Climate change is having a real effect on the planet. As a result, nations and companies across the globe are making more of an effort to counteract the devastating effects that are happening to our planet. As inhabitants of this planet, we all have a responsibility to be more sustainable and live in harmony with our world.
As the quote goes by author Nelson Henderson, “The true meaning of life is to plant trees, under whose shade you do not expect to sit.”
One country that is making strides in helping the planet move forward in a positive direction is the Philippines. According to The Independent, they have introduced a new law, which requires all high school and college students to plant at least 10 trees before graduation or else they won’t graduate.
In an effort to raise awareness for global warming and combat the effects of climate change, this new law will see that the planting of trees becomes a formal tradition upon graduation.
If the law is followed, this would mean that as many as 525 billion trees are planted by an entire generation of graduates. The country’s Department of Education as well as the Commission on Higher Education are working together to carry out the new law and ensure that it is complied with at all times.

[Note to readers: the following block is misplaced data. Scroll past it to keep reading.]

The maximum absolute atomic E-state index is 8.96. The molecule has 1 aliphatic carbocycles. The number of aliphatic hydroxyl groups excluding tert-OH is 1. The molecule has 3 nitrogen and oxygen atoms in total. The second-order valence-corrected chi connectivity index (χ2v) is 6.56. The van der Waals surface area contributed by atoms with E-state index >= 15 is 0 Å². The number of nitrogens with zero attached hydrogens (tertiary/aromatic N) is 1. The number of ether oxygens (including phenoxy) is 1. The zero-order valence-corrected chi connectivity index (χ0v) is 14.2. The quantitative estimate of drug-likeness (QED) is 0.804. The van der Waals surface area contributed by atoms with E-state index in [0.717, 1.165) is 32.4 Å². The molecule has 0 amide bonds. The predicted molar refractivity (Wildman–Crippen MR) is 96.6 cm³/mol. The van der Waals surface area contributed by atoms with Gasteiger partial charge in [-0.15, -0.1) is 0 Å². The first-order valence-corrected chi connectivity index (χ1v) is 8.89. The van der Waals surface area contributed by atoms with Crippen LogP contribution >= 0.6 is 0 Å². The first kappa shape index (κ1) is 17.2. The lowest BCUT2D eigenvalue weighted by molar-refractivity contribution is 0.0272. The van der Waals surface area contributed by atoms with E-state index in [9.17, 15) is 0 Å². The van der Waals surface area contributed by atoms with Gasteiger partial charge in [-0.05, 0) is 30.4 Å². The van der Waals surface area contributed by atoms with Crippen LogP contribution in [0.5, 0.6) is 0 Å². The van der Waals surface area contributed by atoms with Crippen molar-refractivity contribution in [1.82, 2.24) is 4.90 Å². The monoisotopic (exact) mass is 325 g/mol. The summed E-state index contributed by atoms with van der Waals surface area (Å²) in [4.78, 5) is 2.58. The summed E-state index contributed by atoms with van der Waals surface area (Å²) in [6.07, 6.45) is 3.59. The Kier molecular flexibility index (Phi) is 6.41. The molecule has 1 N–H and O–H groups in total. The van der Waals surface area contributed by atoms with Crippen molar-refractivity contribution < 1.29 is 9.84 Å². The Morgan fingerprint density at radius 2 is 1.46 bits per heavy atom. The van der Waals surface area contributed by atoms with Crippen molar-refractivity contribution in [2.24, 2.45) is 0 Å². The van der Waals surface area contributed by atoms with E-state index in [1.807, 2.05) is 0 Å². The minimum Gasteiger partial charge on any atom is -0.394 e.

A representative for the Philippines Magdalo Party, Gary Alejano, explained the bill with the following note:
“With over 12 million students graduating from elementary and nearly five million students graduating from high school and almost 500,000 graduating from college each year, this initiative, if properly implemented, will ensure that at least 175 million new trees would be planted each year. In the course of one generation, no less than 525 billion can be planted under this initiative. Even with a survival rate of only 10 per cent, this would mean an additional 525 million trees would be available for the youth to enjoy, when they assume the mantle of leadership in the future.”
According to a report by CNN’s Philippines news service, the trees are expected to be planted in military ranges, abandoned mining sites, some protected areas, forests already in existence, and urban areas.
The drastic change comes as a result of the Philippines being one of the most deforested countries in the world – having gone down from 70% forest coverage to only 20% in the 20th century according to a report by The Independent.
One of the biggest challenges facing the country is illegal logging, which not only destroys natural habitats for many species, but also increases the risk and impact of both landslides and floods.
In terms of the new law, the government has stated that the species of trees selected for planting should be appropriate to each location, climate, and topography of the area – meaning that they’ll be looking to increase the number of indigenous species within each selected location.
Besides the instant carbon-absorbing effect the planted trees will provide, the government is hopeful that the new legislation will help bring a new and improved understanding of the environment and its importance to the future generations.
Well done, Philippines!